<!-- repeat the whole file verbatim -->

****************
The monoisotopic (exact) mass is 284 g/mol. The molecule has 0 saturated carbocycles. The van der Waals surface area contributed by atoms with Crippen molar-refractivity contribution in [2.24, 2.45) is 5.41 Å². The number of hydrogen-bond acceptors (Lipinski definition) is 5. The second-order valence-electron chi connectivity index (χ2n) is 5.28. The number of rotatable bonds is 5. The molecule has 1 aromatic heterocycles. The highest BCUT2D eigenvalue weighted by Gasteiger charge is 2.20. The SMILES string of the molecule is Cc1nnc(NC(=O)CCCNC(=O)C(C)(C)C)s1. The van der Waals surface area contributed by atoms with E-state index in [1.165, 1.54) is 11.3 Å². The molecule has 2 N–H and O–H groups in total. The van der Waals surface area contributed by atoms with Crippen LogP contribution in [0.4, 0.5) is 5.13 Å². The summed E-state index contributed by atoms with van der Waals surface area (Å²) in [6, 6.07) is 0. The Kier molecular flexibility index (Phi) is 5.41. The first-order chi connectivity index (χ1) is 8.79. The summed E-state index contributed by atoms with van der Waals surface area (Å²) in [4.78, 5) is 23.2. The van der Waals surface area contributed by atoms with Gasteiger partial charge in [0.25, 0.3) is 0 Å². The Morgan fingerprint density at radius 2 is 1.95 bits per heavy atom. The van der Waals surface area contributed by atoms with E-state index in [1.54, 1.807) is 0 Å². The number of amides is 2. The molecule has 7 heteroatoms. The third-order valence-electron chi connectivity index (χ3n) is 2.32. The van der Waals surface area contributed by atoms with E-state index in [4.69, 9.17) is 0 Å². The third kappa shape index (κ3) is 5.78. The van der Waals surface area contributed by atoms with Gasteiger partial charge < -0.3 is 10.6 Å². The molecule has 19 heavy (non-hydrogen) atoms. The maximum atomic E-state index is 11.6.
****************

The monoisotopic (exact) mass is 284 g/mol. The molecule has 0 saturated carbocycles. The van der Waals surface area contributed by atoms with Crippen molar-refractivity contribution in [2.24, 2.45) is 5.41 Å². The number of hydrogen-bond acceptors (Lipinski definition) is 5. The second-order valence-electron chi connectivity index (χ2n) is 5.28. The number of rotatable bonds is 5. The molecule has 1 aromatic heterocycles. The highest BCUT2D eigenvalue weighted by Gasteiger charge is 2.20. The SMILES string of the molecule is Cc1nnc(NC(=O)CCCNC(=O)C(C)(C)C)s1. The van der Waals surface area contributed by atoms with E-state index in [1.165, 1.54) is 11.3 Å². The molecule has 2 N–H and O–H groups in total. The van der Waals surface area contributed by atoms with Crippen LogP contribution in [0.4, 0.5) is 5.13 Å². The summed E-state index contributed by atoms with van der Waals surface area (Å²) in [6, 6.07) is 0. The Kier molecular flexibility index (Phi) is 5.41. The first-order chi connectivity index (χ1) is 8.79. The summed E-state index contributed by atoms with van der Waals surface area (Å²) in [4.78, 5) is 23.2. The van der Waals surface area contributed by atoms with Gasteiger partial charge in [0.25, 0.3) is 0 Å². The Morgan fingerprint density at radius 2 is 1.95 bits per heavy atom. The van der Waals surface area contributed by atoms with E-state index in [1.54, 1.807) is 0 Å². The number of amides is 2. The molecule has 7 heteroatoms. The third-order valence-electron chi connectivity index (χ3n) is 2.32. The van der Waals surface area contributed by atoms with E-state index in [4.69, 9.17) is 0 Å². The third kappa shape index (κ3) is 5.78. The van der Waals surface area contributed by atoms with Gasteiger partial charge < -0.3 is 10.6 Å². The molecule has 19 heavy (non-hydrogen) atoms. The maximum atomic E-state index is 11.6.